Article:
Saturday, March 2, 2013

March 1

March 1 in Romania is a wonderful celebration of the coming of spring.  Here in Bucharest, I started noticing the red and white colors and the trinkets (martisoara) for sale about the middle of February.  (Amanda and I each had received from our Bulgarian host, David, a symbol of the celebration when we were there.)

But I think the holiday really began for me when Karen sent an email saying she had seen something that reminded her of me and so she had a small spring gift for me...  Before I could collect however, I had tea with a former student, Corina, and I asked her to explain the significance.  As I understand it, tradition held that boys would tie a red & white string around the wrist of a sweetheart on March 1. As long as the string stayed on through the end of March, they would be lucky in love.  Of course as these things do, the symbolism and the celebration grew.  Now, many trinkets can be purchased - from cheap manufactured things to lovely hand-made items - and they can be given to almost anyone as a symbol of luck in the coming season or year. Typically males give these to females, females give them to one another, but females do not give them to males.  Parents might give them to the teachers of their children, one might give them to the doctor, hairdresser, grocer, etc - whomever one happens to visit on March 1.  The red and white colors symbolize the contrast between cold and warm weather, death of winter and new life of spring, old and new...  One of my former students sent me a virtual martisor, sending the picture below in an email:
I finally met up with Karen, and also with David, on Thursday Feb 28.  We went to see a church so that I could photograph its amazing door (a detail from which is shown below) for my Romanian Doors book, then went to lunch at an Italian restaurant Karen had discovered and wanted to share with us.

There she gave me a little handmade leather bound book!  Definitely perfect for me!  We then went to Piata Romana, where she had found the little books and I was able to get some to share with others.
I enjoyed talking with Daniel, who makes his own paper and binds larger journals as well as these little ones.     I plan to follow up with him and learn more about what he is doing in terms of papermaking and binding.  I also enjoyed talking with Radu who paints small pictures and kitchen items for sale at this time of year.
And then I headed home to share with Amanda what I had seen and learned.  She went to the autism center on Friday with several bracelets she had picked out to share with the girls she has come to know there.  And she came home with several trinkets and a small bunch of flowers as well.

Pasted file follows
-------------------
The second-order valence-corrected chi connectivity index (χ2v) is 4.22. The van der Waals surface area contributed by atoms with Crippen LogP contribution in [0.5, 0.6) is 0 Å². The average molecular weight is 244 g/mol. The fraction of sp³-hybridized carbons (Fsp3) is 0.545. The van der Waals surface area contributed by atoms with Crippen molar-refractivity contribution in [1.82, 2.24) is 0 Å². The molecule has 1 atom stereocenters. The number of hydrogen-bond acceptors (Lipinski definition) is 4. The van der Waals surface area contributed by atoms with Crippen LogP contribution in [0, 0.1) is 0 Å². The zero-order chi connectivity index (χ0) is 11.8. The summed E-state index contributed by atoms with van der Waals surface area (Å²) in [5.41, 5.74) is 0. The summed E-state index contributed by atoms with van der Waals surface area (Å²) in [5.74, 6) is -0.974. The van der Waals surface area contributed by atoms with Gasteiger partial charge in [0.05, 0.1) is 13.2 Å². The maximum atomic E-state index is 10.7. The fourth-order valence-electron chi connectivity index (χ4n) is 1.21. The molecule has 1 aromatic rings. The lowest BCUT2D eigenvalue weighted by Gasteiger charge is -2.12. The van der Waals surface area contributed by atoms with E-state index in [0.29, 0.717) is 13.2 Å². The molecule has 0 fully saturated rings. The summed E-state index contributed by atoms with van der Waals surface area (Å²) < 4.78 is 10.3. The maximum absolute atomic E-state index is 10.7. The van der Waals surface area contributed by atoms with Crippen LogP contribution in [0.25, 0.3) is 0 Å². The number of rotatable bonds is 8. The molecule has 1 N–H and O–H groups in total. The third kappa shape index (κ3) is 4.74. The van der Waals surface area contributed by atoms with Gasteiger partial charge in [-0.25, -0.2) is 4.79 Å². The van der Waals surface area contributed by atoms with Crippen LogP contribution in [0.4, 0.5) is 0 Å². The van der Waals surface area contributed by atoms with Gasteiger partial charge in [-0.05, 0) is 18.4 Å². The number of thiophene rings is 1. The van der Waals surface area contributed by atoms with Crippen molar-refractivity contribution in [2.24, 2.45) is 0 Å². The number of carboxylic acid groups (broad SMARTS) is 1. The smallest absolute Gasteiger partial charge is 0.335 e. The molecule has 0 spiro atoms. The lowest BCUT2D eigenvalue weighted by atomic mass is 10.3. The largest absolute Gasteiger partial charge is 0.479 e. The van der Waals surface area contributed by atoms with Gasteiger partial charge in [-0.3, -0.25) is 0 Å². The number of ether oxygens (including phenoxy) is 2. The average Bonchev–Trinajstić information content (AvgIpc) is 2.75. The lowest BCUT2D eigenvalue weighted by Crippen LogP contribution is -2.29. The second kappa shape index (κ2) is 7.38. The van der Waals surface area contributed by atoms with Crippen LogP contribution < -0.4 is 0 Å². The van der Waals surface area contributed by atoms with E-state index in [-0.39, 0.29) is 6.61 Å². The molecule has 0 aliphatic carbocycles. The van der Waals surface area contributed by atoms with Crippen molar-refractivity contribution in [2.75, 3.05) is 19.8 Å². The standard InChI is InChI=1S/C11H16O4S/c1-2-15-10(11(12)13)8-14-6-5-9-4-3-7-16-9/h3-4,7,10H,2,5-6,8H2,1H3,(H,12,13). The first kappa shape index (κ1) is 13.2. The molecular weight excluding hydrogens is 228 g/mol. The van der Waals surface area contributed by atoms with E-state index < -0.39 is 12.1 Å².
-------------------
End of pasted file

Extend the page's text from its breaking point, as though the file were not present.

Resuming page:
We then went to the March fair at the peasant museum, where the selection of martisoara was amazing!  And here it was all handmade items!  Mostly in the form of small trinkets, but ranging to large and expensive items.  Here is a sample of items I selected (which will wait until I get home to be given away, but they will still carry wishes for good luck):
 Petre, the man who carves these small items, is a retired art teacher.
 These small books are fun, but not as well crafted as the ones above that Daniel made.  But, I really like the creativity that Alexandra puts into her large journals.  She had one that used part of an LP record for its cover and one that had a collage of old postcards on its cover.
I also met a third bookbinder, Ioana, who does lovely embroidery on the front of her books:
So not only have I celebrated a new - to me - holiday, but I have had the opportunity to visit with a number of craftspeople and have learned that there are several folks doing bookbinding in this city.

Here is a brief article with more information about the tradition of martisor.

Happy March 1 to all of you!


  1. Anne,
    We missed you at the Co-Op book exchange last evening. The book you sent was wonderful. We made note of your year in Romania and your Fulbright. I think you will be very pleased with the book you received in the exchange.

  2. Beautiful article, it a sincere pleasure to read about your experience with the Romanian culture. It is a true celebration of Spring, here in Romania, that little trincket-martisor, is a source of such bliss for us, women of any ages from the children and men-friends, colleagues, boyfriends, fancees or husbands. I hope you enjoy(ed) your time here :)

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